Re: sources.list directory specification
On 02/09/11 19:37, Dejan Ribič wrote:
Dne 02. 09. 2011 07:19, piše Scott Ferguson:
On 02/09/11 03:06, Tom H wrote:
On Thu, Sep 1, 2011 at 11:13 AM,<firstname.lastname@example.org> wrote:
I'd be cautious about enabling backports, proposed, and, especially,
multimedia - except on a case-by-case basis (enable when needed,
install only what cannot be got from the standard repo, disable when
well I've been using the backports and proposeds for awhile now and
everything works perfectly, besides Debian Backports are official part
of Debian as far as I know, so there is at least some QA involved, I think.
Please don't be offended, it's not a criticism of your choices, or
implying that those (backports and proposed) repositories are full of
flakey packages. Multimedia is not flakey either *but* it will cause
problems unless you are careful.
Backports are (often) rebuilt to use libraries they were not designed
for (they are a compromise)[*1], Proposed is just that (in *testing* for
the point release). Most of the time you won't have problems, and if you
do, it'll usually be with backports. Backports *is* an official
repository - as are all repositories hosted by Debian - but QA testing
on backport packages is limited (and backports are there for
convenience, not as proposed fixes for problems), whereas proposed QA is
wider (but still requires your testing before being eligible for point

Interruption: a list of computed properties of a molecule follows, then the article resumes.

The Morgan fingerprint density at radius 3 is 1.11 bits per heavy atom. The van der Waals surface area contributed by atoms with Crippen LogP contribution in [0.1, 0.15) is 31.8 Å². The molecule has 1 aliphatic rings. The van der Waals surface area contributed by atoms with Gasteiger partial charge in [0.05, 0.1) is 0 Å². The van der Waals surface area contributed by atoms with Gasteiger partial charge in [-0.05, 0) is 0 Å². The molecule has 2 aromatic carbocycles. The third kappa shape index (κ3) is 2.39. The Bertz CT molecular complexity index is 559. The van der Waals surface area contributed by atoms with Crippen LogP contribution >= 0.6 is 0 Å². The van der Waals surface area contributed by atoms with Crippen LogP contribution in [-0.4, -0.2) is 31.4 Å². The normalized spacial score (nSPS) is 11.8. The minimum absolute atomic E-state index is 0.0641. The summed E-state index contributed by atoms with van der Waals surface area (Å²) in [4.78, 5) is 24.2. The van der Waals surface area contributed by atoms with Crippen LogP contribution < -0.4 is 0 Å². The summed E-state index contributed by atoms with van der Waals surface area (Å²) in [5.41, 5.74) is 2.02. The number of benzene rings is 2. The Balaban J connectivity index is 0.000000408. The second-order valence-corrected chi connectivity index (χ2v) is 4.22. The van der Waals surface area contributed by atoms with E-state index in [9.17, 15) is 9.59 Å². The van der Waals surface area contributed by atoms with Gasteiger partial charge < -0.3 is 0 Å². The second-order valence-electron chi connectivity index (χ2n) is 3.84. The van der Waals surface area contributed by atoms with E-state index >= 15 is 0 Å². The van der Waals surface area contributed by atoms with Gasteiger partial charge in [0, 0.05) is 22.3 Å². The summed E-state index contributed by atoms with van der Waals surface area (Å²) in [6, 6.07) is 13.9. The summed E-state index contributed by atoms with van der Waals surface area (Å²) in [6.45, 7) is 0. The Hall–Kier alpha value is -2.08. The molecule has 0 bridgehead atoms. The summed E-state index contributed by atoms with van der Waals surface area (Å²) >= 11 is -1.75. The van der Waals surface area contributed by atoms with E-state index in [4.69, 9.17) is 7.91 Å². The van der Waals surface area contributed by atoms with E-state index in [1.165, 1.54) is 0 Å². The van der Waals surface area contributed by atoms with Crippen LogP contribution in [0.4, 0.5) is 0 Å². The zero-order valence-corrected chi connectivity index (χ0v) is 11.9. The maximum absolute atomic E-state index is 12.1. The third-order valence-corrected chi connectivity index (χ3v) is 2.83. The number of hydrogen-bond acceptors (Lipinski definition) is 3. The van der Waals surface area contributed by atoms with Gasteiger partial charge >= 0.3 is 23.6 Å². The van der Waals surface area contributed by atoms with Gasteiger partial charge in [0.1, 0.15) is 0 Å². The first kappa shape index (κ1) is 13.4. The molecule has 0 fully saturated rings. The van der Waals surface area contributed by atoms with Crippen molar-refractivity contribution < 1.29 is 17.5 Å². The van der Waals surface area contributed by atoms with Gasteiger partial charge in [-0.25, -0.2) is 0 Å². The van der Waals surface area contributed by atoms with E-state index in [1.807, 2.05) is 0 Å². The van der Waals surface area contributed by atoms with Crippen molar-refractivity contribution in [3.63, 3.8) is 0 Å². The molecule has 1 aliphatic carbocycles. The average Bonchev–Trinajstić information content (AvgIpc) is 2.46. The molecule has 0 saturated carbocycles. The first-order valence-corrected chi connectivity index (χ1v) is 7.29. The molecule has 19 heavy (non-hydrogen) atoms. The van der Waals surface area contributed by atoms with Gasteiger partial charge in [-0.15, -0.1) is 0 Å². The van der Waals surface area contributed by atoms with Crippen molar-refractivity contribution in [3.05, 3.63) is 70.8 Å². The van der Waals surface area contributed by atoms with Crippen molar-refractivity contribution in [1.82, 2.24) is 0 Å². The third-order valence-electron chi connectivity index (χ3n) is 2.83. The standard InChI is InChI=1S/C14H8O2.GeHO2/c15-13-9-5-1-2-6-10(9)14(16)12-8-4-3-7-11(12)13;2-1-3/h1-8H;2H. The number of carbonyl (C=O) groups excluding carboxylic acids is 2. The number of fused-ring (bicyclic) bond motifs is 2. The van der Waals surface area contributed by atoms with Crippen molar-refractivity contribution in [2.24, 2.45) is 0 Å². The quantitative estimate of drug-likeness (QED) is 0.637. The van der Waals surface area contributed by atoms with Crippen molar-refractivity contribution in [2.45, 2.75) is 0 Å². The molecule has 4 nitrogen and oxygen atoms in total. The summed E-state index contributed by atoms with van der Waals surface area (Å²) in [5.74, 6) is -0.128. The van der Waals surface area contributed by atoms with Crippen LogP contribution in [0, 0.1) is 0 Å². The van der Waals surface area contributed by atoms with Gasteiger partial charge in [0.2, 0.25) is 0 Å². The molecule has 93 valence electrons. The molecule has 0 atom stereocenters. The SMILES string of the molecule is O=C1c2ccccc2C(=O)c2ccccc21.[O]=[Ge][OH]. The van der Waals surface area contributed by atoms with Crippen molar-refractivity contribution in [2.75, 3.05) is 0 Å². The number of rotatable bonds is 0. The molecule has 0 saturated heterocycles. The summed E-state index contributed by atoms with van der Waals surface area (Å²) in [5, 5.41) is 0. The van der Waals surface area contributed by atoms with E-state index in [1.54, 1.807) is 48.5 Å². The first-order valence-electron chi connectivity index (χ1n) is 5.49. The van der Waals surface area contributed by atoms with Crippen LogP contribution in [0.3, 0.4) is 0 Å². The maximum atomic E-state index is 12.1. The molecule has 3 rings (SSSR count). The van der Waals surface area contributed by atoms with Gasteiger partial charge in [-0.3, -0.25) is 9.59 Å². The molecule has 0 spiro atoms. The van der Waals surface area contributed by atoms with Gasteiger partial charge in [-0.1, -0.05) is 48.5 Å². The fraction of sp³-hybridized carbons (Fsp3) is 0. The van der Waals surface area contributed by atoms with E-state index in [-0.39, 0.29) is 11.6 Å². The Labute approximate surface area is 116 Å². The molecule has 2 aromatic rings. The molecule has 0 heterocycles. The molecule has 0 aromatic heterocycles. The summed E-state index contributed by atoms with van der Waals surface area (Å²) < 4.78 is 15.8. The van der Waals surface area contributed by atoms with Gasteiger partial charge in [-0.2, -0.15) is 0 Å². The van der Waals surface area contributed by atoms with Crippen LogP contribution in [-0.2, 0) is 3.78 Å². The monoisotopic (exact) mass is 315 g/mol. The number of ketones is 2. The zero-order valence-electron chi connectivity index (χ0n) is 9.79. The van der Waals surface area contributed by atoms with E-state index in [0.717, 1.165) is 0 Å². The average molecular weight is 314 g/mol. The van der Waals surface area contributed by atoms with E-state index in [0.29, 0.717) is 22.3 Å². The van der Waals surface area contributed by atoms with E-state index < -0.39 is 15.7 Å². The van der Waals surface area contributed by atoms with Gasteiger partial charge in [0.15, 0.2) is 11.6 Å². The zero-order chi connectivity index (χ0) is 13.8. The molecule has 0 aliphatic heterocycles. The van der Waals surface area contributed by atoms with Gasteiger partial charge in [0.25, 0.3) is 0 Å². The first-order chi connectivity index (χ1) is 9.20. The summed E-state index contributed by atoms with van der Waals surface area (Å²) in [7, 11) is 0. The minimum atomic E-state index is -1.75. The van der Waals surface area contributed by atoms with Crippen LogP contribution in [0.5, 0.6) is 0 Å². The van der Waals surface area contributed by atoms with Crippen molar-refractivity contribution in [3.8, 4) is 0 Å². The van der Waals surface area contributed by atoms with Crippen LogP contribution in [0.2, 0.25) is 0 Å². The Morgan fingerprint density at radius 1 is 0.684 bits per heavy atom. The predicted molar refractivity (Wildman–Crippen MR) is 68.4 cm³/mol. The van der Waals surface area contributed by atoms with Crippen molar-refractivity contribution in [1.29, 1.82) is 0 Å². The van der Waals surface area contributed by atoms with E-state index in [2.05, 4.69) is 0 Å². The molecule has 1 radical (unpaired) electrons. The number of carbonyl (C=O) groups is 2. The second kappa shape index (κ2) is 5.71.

Enabling those repositories on a constant basis means you have no idea
what will come down if you go:-
# apt-get update; apt-get upgrade (or dist-upgrade)
This can make live interesting, but it robs you of the control you
exercise when you enable selectively eg. I want the latest version of
Amarok because it has x, but everything else is to my satisfaction.
If you always enable proposed, and backports, and, have never had any
issues, then maybe you've not been running them for many years. My
experiences may just be a KDE4/qt/dbus/grub thing.
You may also be using the context of a hobby desktop, not a production
environment where any minor conflict can be considered a major issue
(people file service requests instead of working etc).
I'll stick to "enable when needed" as I don't believe "enable just in
case I need it" is a good idea in the long term, and I'm interested in
the long term :-)
[*1]"It is recommended to select single backports which fit your needs,
and not to use all available backports."
[*2]"..., packages in stable-proposed-updates aren't yet officially part
of Debian Stable and one should not assume is has the same quality and
stability (yet!). Those new versions of the packages needs to be
reviewed (by the stable release manager) and tested (by some users)
before entering stable."
NOTE: stable is not the only branch that receives updates
"I'm just so sick of airports, sitting on planes on runways and the
planes won't take off.
Every time I read about a hijacking on the news I just think to myself
- just do it - let's see how far you get, I paid and didn't get off the
I've thought about that too - dreamed of it - putting a gun to the
pilot's head. That would feel so good.
"this is a hijacking"
"where do you want to go - Cuba?"
"No, I want to go where this plane was supposed to be five hours ago"
That's right, I'm hijacking this plane to it's scheduled destination."
— Bill Hicks